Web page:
Dvor?AK to Duke Ellington : A Conductor Explores America's Music and Its African American Roots
Drawing upon a remarkable mix of intensive research and the personal experience of a career devoted to the music about which Dvorak so presciently spoke, Maurice Peress's lively and convincing narrative treats readers to a rare and delightful glimpse behind the scenes of the burgeoning American school of music and beyond. In Dvorak to Duke Ellington, Peress begins by recounting the music's formative years: Dvorak's three year residency as Director of the National Conservatory of Music in New York (1892-1895), and his students, in particular Will Marion Cook and Rubin Goldmark, who would in turn become the teachers of Ellington, Gershwin, and Copland. We follow Dvorak to the famed Chicago World's Fair of 1893, where he directed a concert of his music for Bohemian Honor Day. Peress brings to light the little known African American presence at the Fair: the piano professors, about-to-be-ragtimers; and the gifted young artists Paul Dunbar, Harry T. Burleigh, and Cook, who gathered at the Haitian Pavilion with its director, Frederick Douglass, to organize their own gala concert for Colored Persons Day. Peress, a distinguished conductor, is himself a part of this story; working with Duke Ellington on the Suite from Black, Brown and Beige and his "opera comique," Queenie Pie; conducting the world premiere of Leonard Bernstein's Mass; and reconstructing landmark American concerts at which George Antheil's Ballet Mecanique, George Gershwin's Rhapsody in Blue, James Reese Europe's Clef Club (the first all-black concert at Carnegie Hall), and Ellington's Black, Brown and Beige, were first presented. Concluding with an astounding look at Ellington and his music, Dvorak to Duke Ellington offers an engrossing, elegant portrait of the Dvorak legacy, America's music, and the inestimable African-American influence upon it."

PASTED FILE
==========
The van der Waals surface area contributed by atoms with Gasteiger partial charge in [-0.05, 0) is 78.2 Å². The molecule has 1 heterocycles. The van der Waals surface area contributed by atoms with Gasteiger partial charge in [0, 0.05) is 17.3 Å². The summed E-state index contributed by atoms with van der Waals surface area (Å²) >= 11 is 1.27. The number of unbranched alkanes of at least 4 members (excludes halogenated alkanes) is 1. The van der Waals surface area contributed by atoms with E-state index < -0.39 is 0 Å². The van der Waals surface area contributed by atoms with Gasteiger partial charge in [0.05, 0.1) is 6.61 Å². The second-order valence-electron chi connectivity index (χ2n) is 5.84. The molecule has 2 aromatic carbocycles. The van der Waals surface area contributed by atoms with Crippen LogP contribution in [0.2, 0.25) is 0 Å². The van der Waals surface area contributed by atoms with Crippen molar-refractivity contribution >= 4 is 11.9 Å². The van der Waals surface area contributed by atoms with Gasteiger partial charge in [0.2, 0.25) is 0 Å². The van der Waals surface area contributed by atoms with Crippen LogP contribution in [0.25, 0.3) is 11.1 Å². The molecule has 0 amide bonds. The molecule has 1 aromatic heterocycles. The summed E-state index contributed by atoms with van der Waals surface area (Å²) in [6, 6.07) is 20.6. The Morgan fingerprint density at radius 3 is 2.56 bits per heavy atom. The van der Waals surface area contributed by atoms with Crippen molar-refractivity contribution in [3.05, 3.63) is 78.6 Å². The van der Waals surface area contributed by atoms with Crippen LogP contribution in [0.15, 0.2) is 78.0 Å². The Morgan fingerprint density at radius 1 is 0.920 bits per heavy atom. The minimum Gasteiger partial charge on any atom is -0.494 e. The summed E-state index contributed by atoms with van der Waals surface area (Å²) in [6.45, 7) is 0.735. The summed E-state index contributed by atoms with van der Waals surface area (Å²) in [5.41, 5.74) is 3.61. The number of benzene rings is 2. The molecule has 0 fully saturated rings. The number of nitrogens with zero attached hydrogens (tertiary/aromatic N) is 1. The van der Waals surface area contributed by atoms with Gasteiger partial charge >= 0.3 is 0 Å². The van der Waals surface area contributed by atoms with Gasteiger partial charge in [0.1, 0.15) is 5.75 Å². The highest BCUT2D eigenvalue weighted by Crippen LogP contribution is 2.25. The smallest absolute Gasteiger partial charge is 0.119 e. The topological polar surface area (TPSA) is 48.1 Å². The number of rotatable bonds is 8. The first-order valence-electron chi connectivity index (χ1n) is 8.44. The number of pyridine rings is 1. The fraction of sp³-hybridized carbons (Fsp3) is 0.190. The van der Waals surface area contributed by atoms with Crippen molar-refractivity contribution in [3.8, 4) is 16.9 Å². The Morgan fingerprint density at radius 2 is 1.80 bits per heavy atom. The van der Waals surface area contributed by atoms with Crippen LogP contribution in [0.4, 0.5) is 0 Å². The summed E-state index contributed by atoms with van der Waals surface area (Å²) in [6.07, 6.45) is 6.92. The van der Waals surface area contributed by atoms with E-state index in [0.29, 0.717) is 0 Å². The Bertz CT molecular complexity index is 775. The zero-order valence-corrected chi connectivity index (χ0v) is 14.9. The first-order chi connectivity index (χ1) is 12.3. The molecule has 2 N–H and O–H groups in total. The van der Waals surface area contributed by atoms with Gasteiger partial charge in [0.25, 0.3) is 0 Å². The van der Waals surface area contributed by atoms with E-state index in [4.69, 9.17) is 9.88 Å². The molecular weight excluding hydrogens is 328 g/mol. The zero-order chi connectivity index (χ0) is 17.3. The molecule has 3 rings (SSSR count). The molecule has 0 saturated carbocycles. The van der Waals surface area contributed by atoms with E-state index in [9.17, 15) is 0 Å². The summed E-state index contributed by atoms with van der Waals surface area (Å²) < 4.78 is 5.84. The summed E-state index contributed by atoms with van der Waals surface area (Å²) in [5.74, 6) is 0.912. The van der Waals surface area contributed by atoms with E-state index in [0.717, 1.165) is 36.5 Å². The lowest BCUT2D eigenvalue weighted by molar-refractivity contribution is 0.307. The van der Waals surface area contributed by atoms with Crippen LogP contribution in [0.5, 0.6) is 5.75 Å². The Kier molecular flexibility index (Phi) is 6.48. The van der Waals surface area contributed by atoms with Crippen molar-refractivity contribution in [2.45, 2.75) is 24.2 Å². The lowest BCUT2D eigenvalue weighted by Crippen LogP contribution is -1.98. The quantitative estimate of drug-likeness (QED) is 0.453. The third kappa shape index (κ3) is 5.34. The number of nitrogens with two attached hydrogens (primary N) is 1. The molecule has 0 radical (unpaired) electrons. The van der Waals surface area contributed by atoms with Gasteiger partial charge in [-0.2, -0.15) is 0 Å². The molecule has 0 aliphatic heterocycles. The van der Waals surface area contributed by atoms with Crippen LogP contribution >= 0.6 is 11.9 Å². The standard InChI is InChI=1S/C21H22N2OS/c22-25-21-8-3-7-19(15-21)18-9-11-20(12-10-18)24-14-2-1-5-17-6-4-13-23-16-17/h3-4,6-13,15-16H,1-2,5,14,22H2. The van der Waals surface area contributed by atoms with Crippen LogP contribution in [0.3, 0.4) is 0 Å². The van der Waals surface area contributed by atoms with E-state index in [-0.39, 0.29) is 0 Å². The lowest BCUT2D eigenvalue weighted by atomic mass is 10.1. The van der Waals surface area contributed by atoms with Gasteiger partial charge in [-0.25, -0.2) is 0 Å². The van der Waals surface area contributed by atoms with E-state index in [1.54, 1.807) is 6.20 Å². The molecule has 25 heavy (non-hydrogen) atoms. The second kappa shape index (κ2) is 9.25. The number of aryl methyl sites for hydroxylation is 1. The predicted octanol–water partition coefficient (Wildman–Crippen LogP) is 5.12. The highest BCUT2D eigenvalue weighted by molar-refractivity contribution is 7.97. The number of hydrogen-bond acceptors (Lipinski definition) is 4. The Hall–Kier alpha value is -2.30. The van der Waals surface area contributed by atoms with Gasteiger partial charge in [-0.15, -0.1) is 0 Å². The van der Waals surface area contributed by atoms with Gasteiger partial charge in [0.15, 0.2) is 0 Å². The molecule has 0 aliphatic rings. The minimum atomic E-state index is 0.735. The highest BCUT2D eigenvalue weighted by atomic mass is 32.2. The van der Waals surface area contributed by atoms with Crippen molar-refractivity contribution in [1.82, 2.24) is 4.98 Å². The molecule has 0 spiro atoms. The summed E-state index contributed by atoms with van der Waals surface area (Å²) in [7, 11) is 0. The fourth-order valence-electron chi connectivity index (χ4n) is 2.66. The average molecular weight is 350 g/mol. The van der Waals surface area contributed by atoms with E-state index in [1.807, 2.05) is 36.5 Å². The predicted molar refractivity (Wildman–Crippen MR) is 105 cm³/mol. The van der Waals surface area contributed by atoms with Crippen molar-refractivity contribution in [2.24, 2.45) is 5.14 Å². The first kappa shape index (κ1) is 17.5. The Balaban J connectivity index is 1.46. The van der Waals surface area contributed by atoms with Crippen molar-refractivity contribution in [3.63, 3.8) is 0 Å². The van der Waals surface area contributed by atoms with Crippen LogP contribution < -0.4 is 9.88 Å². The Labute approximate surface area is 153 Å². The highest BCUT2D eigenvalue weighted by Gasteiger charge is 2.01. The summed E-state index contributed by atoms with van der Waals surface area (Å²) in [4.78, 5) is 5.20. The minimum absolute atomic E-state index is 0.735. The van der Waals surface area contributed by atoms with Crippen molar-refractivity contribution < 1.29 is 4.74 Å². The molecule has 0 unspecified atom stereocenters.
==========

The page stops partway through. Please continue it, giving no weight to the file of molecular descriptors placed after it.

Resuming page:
- Electronic book text | 265 pages
- 01 Dec 2004
- Oxford University Press
- Oxford, United Kingdom
"Peress has in-depth and first-hand knowledge of the subject as he worked with Ellington, edited and'or orchestrated five of Ellington's symphonic works, and has presented a number of critically acclaimed historically accurate concert recreations...With an unparalleled background in music and research, Peress is uniquely suited to delve into the topic at hand, and does so with skillful results, ...there is not a graduate composition or conducting major who would not benefit from reading this highly personal tome." --JCG"For anyone interested in a good look at a poorly understood line of American musical history, or for anyone interested in a simple, fascinating story of music and genius, Peress's Dvorak to Duke Ellington is a captivating read." --International Musician"What makes Dvorak to Duke Ellington so compelling is that it is written by an accomplished conductor who collaborated with Ellington late in his life on the orchestration and/or creation of some of his major compositions, most notably Black, Brown, and Beige and Queenie Pie. Among Peress's most significant achievements is his balancing of an almost irrepressible enthusiasm for the music he champions with a more objective judgement that needs to be brought to bear on what is still a raw topic: namely, how do we come to terms with the complicated miscegenation that is American music?"--Symphony"
About Maurice Peress
Maurice Peress is a Professor of Music, Aaron Copland School of Music, City University of New York, and the Graduate School of the City of New York.